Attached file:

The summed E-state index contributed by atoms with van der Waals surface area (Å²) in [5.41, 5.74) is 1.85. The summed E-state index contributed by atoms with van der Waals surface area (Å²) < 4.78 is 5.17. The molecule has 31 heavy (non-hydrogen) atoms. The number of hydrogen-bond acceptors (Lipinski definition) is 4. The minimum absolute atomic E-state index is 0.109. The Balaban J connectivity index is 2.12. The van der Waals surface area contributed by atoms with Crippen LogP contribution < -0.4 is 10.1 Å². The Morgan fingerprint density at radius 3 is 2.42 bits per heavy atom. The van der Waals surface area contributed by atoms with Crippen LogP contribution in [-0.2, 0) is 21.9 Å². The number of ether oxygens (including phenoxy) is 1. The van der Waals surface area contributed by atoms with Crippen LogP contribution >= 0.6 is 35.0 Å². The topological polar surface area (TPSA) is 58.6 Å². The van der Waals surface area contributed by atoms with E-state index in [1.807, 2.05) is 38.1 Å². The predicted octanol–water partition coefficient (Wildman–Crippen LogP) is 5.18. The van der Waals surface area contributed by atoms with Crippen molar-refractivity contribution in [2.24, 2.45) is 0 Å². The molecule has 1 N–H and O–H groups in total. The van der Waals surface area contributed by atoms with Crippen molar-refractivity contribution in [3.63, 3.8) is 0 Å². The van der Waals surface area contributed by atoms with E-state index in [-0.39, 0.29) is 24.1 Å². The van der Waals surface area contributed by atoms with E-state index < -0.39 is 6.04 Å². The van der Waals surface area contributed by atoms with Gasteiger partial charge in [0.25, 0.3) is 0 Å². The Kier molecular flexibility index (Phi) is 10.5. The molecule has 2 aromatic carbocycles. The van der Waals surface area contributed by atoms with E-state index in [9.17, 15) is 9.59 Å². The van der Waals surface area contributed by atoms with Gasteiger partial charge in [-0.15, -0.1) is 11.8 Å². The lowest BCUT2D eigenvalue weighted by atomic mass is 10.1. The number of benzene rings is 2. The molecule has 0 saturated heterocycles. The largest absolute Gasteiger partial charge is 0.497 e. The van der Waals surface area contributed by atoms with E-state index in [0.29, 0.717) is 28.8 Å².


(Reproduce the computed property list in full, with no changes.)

The summed E-state index contributed by atoms with van der Waals surface area (Å²) in [5.41, 5.74) is 1.85. The summed E-state index contributed by atoms with van der Waals surface area (Å²) < 4.78 is 5.17. The molecule has 31 heavy (non-hydrogen) atoms. The number of hydrogen-bond acceptors (Lipinski definition) is 4. The minimum absolute atomic E-state index is 0.109. The Balaban J connectivity index is 2.12. The van der Waals surface area contributed by atoms with Crippen LogP contribution < -0.4 is 10.1 Å². The Morgan fingerprint density at radius 3 is 2.42 bits per heavy atom. The van der Waals surface area contributed by atoms with Crippen LogP contribution in [-0.2, 0) is 21.9 Å². The number of ether oxygens (including phenoxy) is 1. The van der Waals surface area contributed by atoms with Crippen LogP contribution >= 0.6 is 35.0 Å². The topological polar surface area (TPSA) is 58.6 Å². The van der Waals surface area contributed by atoms with E-state index in [1.807, 2.05) is 38.1 Å². The predicted octanol–water partition coefficient (Wildman–Crippen LogP) is 5.18. The van der Waals surface area contributed by atoms with Crippen molar-refractivity contribution in [2.24, 2.45) is 0 Å². The molecule has 1 N–H and O–H groups in total. The van der Waals surface area contributed by atoms with Crippen molar-refractivity contribution in [3.63, 3.8) is 0 Å². The van der Waals surface area contributed by atoms with E-state index in [-0.39, 0.29) is 24.1 Å². The van der Waals surface area contributed by atoms with E-state index < -0.39 is 6.04 Å². The van der Waals surface area contributed by atoms with Gasteiger partial charge in [0.25, 0.3) is 0 Å². The Kier molecular flexibility index (Phi) is 10.5. The molecule has 2 aromatic carbocycles. The van der Waals surface area contributed by atoms with E-state index in [9.17, 15) is 9.59 Å². The van der Waals surface area contributed by atoms with Gasteiger partial charge in [-0.15, -0.1) is 11.8 Å². The lowest BCUT2D eigenvalue weighted by atomic mass is 10.1. The number of benzene rings is 2. The molecule has 0 saturated heterocycles. The largest absolute Gasteiger partial charge is 0.497 e. The van der Waals surface area contributed by atoms with E-state index in [0.29, 0.717) is 28.8 Å².